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Psalm 124

If God is for us

David’s warriors were often both outnumbered and outclassed, humanly speaking. Here David praises God for defending them in a dire situation, reminding us that God dwarfs every challenge we face.

A David song. A song of ascents.

If Yahveh hadn’t been for us—
let Israel say it—
2 if Yahveh hadn’t been for us
when humankind fought against us
3 their anger raging wildly
they would have swallowed us alive.
4 The floodwaters would have engulfed us
the torrent swept us away.
5 The raging waters
would have overwhelmed us
body and soul.

6 Praise Yahveh
who didn’t drop us
into their monstrous jaws!
7 We escaped with our lives
like a bird from a hunter’s trap.
The trap burst open
and we are free!

8 Our help comes from Yahveh
maker of the heavens and the earth.

David presents the challenge the Israelites faced when attacked by a fighting force so superior that he and his men had no chance, humanly speaking. He first likens his enemies to a raging flood and then to a hateful monster, both images evoking pagan creation myths which depicted the chaotic primal waters as a sea monster. Those images evoke biblical events too—of Yahveh’s subduing the primeval waters with a simple word and later making a path through the sea to free the Israelites from monstrous Egypt.

David’s enemies would likely have assessed their fight with him as being of no contest at all. But leaving Yahveh out of the equation, they grossly miscalculated since they were unwittingly picking a fight with the God of the universe. With the equation corrected, the fight was far more of a foregone conclusion than David’s enemies could ever have imagined—but in the opposite direction.

Perhaps David uses the word “humankind” to suggest that, even if all the rest of humankind joined forces against Israel, God’s enemies would still be no match for Israel. With Yahveh unwaveringly on Israel’s side, he simply breaks the trap and frees the helpless bird. So all praise and thanks belong to him.

Jesus, I’m no match for all the evil I’m up against in this world, but you fight for me. As I walk in loving obedience, no one can pry me away from you. With you on my side, who can possibly defeat me? Help me stand strong against evil and live in joyful trust that you won’t fail me. Amen.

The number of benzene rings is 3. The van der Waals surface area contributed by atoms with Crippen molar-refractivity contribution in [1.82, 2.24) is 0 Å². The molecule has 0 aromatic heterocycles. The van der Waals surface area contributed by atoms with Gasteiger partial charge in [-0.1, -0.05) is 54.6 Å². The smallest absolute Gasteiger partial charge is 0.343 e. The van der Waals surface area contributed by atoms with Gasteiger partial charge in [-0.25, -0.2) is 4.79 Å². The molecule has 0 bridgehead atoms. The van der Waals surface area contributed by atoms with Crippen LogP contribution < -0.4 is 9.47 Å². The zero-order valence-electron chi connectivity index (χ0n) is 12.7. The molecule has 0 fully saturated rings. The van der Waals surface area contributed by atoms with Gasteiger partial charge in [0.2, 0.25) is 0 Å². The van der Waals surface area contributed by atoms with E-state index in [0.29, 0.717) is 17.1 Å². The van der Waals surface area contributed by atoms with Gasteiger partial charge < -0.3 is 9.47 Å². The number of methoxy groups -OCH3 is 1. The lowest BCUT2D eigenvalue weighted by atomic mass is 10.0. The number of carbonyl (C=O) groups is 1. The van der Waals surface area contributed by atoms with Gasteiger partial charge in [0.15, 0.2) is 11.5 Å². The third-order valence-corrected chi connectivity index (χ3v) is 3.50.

Meditate on these words during your free moments today:

Our help comes from Yahveh
maker of the heavens and the earth.


Why Yahveh?

Every translator of the Psalms must decide how to handle God’s personal name, YHWH, which occurs repeatedly in its Hebrew text. Translators of the King James Version usually translated it “LORD” (all caps) and occasionally transliterated it (badly) as “Jehovah.” Modern translations, likewise, either translate or transliterate it. While translating it aims to make it more accessible to readers, transliterating it is more faithful to the text since it’s not a word at all, but rather God’s uniquely personal name. I’ve chosen to transliterate it to root it more firmly in the biblical story as the name—meaning the “self-existent One”—that God revealed to Moses on Mount Sinai. This name set Israel’s God apart from all the gods of Israel’s neighbors.

Personal names are, well, very personal. Even the sound of a name can evoke strong emotion. One problem with YHWH is that we aren’t sure how it was pronounced since Jews long ago stopped saying it in order better to hallow it. In transliterating it, I follow the advice of my esteemed Hebrew professor, Raymond Dillard. He advocated transliterating it as Yahveh—pronounced yah·vay—arguing that following the modern Hebrew pronunciation of its third consonant makes the name sound more robustly Jewish than Yahweh.
May these psalms be a light to you in dark times. You can read more of Mark Robert Anderson's writings on Christianity, culture, and inter-faith dialogue at Understanding Christianity Today.